Argentina Buyback May Flop as GDP Warrant Sellers Hard to Find

  • About $13.8 billion of the debt securities are outstanding
  • Finance Ministry said it would save $9.4 billion with buyback

Argentina’s bid to buy back securities tied to economic growth may run up against one big problem -- holders of the debt don’t seem all that interested in selling.

They’re betting the $13.8 billion of so-called GDP warrants will rise in value as President Mauricio Macri removes most currency controls and lures foreign investment, boosting the country’s long-term growth prospects. The dollar-denominated securities have gained 7 percent this year as holders wager the economy will rebound from what Moody’s Investors Service predicts will be a recession in 2016.

Argentina is seeking to repurchase the warrants because they’ve become a financial burden since they were issued to persuade creditors to accept debt restructurings following the country’s record $95 billion default in 2001. The Finance Ministry said the country would save $9.4 billion if it bought back all of the outstanding warrants, which mature in 2035. A payout is triggered when the economy expands more than 3 percent annually, which means holders are unlikely to get paid for a sixth straight year. The government looks to sell $5 billion in international bonds to fund the buyback, La Nacion newspaper reported.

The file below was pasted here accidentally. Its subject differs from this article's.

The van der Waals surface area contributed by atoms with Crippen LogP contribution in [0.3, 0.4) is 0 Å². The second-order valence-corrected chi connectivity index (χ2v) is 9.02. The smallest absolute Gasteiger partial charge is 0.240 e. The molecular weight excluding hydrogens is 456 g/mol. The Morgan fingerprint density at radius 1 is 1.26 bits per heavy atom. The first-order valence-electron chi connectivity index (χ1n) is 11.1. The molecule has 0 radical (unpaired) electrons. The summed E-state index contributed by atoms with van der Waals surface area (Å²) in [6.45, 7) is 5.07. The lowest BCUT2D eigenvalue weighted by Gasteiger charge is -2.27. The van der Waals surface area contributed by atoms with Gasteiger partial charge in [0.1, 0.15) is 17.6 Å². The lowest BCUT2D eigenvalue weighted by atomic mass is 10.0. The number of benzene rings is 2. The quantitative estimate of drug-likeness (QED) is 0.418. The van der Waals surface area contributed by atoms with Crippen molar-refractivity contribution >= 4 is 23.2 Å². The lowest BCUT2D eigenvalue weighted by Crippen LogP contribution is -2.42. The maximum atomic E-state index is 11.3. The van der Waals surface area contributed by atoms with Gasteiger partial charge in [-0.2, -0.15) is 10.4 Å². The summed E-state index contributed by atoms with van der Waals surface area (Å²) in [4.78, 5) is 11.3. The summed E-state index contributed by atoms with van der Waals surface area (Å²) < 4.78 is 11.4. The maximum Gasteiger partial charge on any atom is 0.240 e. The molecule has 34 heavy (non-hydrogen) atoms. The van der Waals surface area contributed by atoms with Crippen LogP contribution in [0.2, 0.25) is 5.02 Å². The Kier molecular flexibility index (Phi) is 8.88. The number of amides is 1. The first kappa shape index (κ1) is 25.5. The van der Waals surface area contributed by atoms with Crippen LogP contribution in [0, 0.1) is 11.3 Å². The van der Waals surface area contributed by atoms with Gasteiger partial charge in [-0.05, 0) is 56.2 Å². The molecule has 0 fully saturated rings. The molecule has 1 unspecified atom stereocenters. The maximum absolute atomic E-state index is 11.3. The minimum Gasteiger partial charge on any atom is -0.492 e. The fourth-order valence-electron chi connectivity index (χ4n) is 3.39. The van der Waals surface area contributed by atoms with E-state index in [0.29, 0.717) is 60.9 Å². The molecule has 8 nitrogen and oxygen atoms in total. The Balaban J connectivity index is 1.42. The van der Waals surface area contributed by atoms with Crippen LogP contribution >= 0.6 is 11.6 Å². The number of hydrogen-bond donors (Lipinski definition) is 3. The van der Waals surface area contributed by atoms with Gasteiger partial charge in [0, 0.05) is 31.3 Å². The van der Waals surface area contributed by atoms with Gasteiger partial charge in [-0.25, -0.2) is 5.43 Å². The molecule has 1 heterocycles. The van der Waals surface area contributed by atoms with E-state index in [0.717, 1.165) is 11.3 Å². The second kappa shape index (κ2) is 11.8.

“Ultimately the value of the warrants isn’t the value between now and December, but between now and 2035,” said Stuart Sclater-Booth, a money manager at Stone Harbor Investment Partners, which owns euro- and dollar-denominated warrants. “We’ve bought the warrants as a long-term investment where we think that you can make three times your money. We think the warrants have much more value than what the option provides and it’s unlikely we’ll participate in the option structure.”

Those who accept a so-called collar mechanism proposed by the Finance Ministry will have the option of selling the 2010 dollar-denominated warrants for a low of 10 cents when the option is executed, while the government will be able to buy back the securities for a high of 11.75 cents. The dollar warrants issued in 2010 closed at 9.97 cents per dollar Monday.

Dollar-denominated warrants issued in 2010 extended gains to 10.3 cents as of 1:51 p.m. in Buenos Aires.

A Finance Ministry official had no immediate response to an e-mailed request for comment on whether the government expects a high investor demand for the offer.

Before becoming finance minister in December, Alfonso Prat-Gay said in a 2014 column for the Argentine newspaper Cronista that the “darn warrants” were the “great fiasco” of the nation’s debt restructuring.

The buyback offer comes as Argentina’s national statistics agency, known as INDEC, is expected to release its first-quarter gross domestic product report on Wednesday. In April, the government said it would change the way it measures economic expansion, sparking concern that warrant holders will get fewer payouts.

“What’s most striking with the announcement is the timing and the fact that as of today, there is asymmetric information for making an informed decision,” Daniel Chodos, a strategist at Credit Suisse Group AG, said by telephone from New York. “The government has yet to disclose which formula they will use to revise the warrant’s thresholds. This problem of asymmetric information prevents investors from assessing the upside on these instruments.”

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